What you need to know
- Amazon will host its first COVID-19 Prime Day later this week.
- India's Prime Day will take place on August 6 through 7.
- Thanks to coronavirus, the event will be very different.
The first-ever pandemic Prime Day from Amazon will take place in India later this week, and there are big changes afoot.
As reported by Bloomberg, the first-ever Prime Day since the start of the pandemic will take place from Thursday, August 6 through Friday, August 7.
There are, of course, a few staple elements of Prime Day that remain unchanged. Prime Day will still be a bumper 48 hours of heavy discounts, new products, and more. Behind the scenes, however, things will be very different:
But in a profound departure from the past, the global retailer will have a virtual operations room instead of a real one, with thousands of employees coordinating the sale from their homes, and stringent hygiene protocols for its armies of packers, sorters, and deliverymen.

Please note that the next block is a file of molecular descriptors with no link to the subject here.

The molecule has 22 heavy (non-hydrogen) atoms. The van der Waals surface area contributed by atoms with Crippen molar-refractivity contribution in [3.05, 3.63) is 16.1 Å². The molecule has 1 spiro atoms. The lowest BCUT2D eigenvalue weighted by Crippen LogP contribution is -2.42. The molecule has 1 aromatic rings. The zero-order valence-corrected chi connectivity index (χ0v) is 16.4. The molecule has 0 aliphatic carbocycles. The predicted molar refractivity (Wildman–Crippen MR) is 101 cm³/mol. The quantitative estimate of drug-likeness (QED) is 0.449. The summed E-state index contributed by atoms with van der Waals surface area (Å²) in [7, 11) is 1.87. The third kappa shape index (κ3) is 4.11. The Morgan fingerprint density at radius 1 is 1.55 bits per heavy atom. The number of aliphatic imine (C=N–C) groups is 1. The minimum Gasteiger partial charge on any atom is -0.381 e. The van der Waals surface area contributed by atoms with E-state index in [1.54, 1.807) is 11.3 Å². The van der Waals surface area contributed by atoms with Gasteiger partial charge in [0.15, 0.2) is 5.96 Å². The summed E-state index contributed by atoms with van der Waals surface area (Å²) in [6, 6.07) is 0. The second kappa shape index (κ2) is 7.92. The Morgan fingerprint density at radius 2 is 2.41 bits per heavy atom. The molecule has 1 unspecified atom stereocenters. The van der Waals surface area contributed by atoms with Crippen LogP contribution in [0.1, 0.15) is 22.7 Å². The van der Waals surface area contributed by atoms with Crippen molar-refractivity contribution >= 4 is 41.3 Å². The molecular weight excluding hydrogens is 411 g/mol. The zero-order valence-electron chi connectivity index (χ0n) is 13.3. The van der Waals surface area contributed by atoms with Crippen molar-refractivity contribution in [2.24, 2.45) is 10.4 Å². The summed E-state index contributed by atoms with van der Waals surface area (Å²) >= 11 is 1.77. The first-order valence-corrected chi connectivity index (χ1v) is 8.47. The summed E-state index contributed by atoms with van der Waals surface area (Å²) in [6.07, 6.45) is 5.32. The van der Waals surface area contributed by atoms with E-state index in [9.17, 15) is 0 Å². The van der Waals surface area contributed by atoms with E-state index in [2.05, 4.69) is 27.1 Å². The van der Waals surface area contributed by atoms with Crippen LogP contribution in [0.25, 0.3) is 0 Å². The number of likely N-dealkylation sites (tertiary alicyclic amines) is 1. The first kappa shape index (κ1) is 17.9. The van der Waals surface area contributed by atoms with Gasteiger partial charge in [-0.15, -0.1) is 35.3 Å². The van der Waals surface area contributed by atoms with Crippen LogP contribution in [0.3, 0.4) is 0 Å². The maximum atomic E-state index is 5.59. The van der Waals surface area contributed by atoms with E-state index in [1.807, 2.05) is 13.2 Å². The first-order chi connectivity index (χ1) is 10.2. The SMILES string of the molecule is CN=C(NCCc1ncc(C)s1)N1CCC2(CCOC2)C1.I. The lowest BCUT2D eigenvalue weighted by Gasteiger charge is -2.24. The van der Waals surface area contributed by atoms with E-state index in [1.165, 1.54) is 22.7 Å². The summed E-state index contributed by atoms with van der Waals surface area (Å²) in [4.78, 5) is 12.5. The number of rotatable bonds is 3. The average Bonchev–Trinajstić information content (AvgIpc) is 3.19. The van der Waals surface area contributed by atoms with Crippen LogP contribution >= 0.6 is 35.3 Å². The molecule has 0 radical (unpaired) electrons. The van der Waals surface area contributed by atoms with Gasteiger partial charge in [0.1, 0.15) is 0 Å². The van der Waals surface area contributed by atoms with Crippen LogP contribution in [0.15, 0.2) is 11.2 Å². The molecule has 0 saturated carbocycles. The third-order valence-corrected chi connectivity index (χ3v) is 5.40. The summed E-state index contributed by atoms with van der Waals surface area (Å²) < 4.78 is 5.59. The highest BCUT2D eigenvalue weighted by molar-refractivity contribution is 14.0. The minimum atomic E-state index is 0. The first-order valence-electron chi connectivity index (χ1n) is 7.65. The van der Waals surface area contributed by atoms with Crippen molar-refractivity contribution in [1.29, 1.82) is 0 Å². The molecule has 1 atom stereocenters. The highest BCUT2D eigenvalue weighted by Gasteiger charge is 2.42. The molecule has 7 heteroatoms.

The report notes that India will be a test case for Amazon around the world, having been forced to postpone its U.S. Prime Day last month. Amazon Prime's India head, Akshay Sahi said:
"After a lot of conversations, we decided to go ahead with Prime Day. Life has to go on. Sellers have to get back on their feet."
India's Prime Day won't look much like recent years to customers either:
This year's Amazon event will be devoid of the usual Bollywood dancing and the endless supply of Indian street foods, foot massages, and costume parties. Instead, hundreds of employees will plan and coordinate the sale from home, their only respite virtual mood-boosters like standup comedy and selfie competitions.
For employees, all in-person training has been suspended, replaced with training through apps. Amazon has also ditched customary meetings at the beginning of shifts, and working patterns will be staggered to spread employees out. Amazon says it has made over a hundred process changes in its buildings, including rules about face coverings and temperature checks. According to the report, 10 new fulfillment centers have opened and more than 50,000 temporary workers have been hired to meet demand.